Generating great ideas from employees is very easy. As entrepreneurs, business owners, leaders, and managers, we need to employ people in our different organizations to serve in different capacities. We know that we need them as they are crucial to the proper running of the organization. Most employers however are not sure of how to generate entrepreneurial ideas from their employees.
Getting the Best Ideas From Employees
Others are tempted to think that innovative ideas can only come from the management of the company or the creative department. This train of thought limits the potential of the company.
There are various benefits that can be derived from allowing employees generate ideas, some of which are:
• Higher Productivity
An employee whose thinks his options, suggestions, and investment ideas are valued by his boss and organization will have a sense of belonging. This will boost his satisfaction in his job and motivate him to do more. Motivated employees rarely absent themselves from work. This results in higher productivity for the organization leading to more profits.
• Innovation and Creativity
It is easy for an organization to get stuck in a rut when they are out of fresh ideas to move the business forward. Employees are usually in touch with the customers and may see what management may not be able to see. This puts them in the position to offer valuable, sometimes unconventional ideas that can move the company forward.
• Cohesion and Cooperation
A workforce that believes that management listens to their suggestions and ideas is more likely to cooperate with the leadership. This creates a unified work environment and is beneficial to everyone. This bridges the gap that exists between the employers and employees in many organizations.
So, below are practical ways you can get more ideas from your employees.
1. Be Accessible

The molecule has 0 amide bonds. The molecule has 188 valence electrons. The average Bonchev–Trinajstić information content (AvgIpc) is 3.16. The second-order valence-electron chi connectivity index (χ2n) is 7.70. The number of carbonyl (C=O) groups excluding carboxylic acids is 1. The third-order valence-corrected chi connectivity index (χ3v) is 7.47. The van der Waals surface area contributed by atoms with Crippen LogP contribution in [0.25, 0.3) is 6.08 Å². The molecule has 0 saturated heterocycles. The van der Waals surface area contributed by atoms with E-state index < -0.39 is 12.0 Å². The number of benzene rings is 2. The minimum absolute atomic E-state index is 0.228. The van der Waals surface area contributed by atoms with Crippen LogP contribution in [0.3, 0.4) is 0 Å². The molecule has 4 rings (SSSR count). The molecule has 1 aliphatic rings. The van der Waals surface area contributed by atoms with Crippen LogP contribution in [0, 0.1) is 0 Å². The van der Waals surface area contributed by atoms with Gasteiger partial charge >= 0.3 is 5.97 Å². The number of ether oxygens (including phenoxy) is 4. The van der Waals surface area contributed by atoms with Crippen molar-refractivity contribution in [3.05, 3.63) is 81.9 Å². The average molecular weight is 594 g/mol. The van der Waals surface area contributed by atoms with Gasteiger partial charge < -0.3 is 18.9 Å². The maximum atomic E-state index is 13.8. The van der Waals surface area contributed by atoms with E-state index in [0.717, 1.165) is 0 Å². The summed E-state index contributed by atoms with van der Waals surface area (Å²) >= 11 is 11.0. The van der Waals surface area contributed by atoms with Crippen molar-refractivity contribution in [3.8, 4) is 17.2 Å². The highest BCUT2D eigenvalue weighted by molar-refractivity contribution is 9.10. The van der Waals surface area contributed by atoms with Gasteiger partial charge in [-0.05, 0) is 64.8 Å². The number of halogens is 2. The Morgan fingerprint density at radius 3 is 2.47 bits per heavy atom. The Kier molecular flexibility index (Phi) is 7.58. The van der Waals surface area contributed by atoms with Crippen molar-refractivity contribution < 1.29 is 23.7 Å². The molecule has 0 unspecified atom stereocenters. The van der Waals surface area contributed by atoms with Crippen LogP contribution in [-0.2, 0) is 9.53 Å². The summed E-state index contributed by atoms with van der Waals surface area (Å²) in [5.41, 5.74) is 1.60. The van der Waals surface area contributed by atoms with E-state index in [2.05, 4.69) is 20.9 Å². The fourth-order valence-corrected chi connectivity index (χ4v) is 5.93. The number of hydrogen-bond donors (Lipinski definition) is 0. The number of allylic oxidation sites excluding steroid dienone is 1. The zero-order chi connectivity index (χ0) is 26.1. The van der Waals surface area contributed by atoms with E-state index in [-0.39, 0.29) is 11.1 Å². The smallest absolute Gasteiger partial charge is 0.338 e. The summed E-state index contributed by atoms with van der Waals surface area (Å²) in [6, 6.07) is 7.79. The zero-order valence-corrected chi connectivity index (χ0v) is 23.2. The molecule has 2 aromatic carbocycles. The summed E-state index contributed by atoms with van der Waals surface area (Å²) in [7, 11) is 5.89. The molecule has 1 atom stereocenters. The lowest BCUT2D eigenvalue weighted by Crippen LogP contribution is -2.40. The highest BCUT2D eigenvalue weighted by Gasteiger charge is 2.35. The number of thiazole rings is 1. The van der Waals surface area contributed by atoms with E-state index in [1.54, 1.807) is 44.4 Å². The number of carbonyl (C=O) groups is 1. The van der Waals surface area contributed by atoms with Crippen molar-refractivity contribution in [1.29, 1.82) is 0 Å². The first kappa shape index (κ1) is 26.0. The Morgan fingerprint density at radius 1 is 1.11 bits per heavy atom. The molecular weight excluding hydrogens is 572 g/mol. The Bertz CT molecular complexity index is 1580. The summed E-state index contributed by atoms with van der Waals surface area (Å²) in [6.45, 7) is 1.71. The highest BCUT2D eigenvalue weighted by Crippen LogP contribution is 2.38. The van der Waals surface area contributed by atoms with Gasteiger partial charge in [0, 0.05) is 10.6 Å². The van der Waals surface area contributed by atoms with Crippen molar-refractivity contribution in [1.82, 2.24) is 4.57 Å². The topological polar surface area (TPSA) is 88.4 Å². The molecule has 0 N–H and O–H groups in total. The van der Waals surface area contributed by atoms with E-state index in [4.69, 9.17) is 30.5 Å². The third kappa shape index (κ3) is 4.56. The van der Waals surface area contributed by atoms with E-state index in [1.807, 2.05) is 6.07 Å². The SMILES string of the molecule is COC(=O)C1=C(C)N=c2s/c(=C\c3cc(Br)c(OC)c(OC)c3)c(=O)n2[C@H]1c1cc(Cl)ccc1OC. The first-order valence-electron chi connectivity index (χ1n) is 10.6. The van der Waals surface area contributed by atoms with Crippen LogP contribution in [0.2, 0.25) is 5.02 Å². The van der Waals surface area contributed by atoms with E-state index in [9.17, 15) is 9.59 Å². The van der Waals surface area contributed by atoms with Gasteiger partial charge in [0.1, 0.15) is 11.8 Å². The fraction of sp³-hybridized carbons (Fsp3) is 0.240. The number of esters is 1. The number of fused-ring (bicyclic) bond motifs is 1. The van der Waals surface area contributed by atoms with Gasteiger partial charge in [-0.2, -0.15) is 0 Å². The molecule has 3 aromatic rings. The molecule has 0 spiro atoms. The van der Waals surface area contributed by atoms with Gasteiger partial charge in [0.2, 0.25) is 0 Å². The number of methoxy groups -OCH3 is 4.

If your employees have to be put on hold for days or a week before they can meet with you to share their ideas, then you are not accessible. New ideas are volatile things. When your employees cannot meet with you in time, there is a tendency for them to lose steam on sharing their creative ideas with you.
Endeavor to listen when an employee asks if you have time to hear out an idea-even if you are busy. However, if for any reason you cannot attend to them immediately, then create time to meet with them as soon as possible.
Along with keeping an “open-door policy,” you can block out some periods during the day where employees can come to share new small business ideas and concepts with you.
Being accessible shows your employees that you have an interest in what they have to say and will build trust and foster the generation of more creative ideas by your employees.
2. Take Action and Provide Feedback
I have worked in an organization where my manager would ask employees for ideas at meetings. A lot of good ideas will be put forward by employees during the meeting but that is where the ideas would end-in the meeting.
The manager would just go ahead and do what he had in mind disregarding every idea and suggestion put forward by the employees. When this kept happening, the employees started shying away from bringing out ideas. It got to a point where no one suggested anything anymore.